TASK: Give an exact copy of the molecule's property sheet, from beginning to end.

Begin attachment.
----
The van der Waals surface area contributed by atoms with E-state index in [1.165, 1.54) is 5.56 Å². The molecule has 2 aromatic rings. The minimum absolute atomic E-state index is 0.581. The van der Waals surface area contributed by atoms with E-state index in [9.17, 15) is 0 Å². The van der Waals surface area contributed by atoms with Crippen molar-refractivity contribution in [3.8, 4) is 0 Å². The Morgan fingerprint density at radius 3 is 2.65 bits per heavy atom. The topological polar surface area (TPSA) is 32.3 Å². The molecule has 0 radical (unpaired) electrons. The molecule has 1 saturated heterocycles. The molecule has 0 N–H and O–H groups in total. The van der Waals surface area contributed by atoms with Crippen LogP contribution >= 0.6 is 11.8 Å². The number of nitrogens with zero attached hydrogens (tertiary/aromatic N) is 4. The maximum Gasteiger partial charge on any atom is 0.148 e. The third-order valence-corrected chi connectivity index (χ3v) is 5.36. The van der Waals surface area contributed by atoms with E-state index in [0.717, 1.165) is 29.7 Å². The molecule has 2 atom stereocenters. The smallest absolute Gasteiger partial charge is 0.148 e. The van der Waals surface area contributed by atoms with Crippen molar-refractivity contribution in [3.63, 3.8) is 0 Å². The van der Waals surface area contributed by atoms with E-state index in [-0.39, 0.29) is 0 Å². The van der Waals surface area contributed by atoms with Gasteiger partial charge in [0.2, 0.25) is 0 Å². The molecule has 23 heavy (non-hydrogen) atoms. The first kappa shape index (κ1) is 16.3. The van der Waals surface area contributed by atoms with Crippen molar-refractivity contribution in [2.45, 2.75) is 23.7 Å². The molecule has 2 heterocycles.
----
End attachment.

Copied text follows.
The van der Waals surface area contributed by atoms with E-state index in [1.165, 1.54) is 5.56 Å². The molecule has 2 aromatic rings. The minimum absolute atomic E-state index is 0.581. The van der Waals surface area contributed by atoms with E-state index in [9.17, 15) is 0 Å². The van der Waals surface area contributed by atoms with Crippen molar-refractivity contribution in [3.8, 4) is 0 Å². The Morgan fingerprint density at radius 3 is 2.65 bits per heavy atom. The topological polar surface area (TPSA) is 32.3 Å². The molecule has 0 radical (unpaired) electrons. The molecule has 1 saturated heterocycles. The molecule has 0 N–H and O–H groups in total. The van der Waals surface area contributed by atoms with Crippen LogP contribution >= 0.6 is 11.8 Å². The number of nitrogens with zero attached hydrogens (tertiary/aromatic N) is 4. The maximum Gasteiger partial charge on any atom is 0.148 e. The third-order valence-corrected chi connectivity index (χ3v) is 5.36. The van der Waals surface area contributed by atoms with E-state index in [0.717, 1.165) is 29.7 Å². The molecule has 2 atom stereocenters. The smallest absolute Gasteiger partial charge is 0.148 e. The van der Waals surface area contributed by atoms with Crippen molar-refractivity contribution in [3.63, 3.8) is 0 Å². The van der Waals surface area contributed by atoms with E-state index in [-0.39, 0.29) is 0 Å². The van der Waals surface area contributed by atoms with Gasteiger partial charge in [0.2, 0.25) is 0 Å². The molecule has 23 heavy (non-hydrogen) atoms. The first kappa shape index (κ1) is 16.3. The van der Waals surface area contributed by atoms with Crippen molar-refractivity contribution in [2.45, 2.75) is 23.7 Å². The molecule has 2 heterocycles.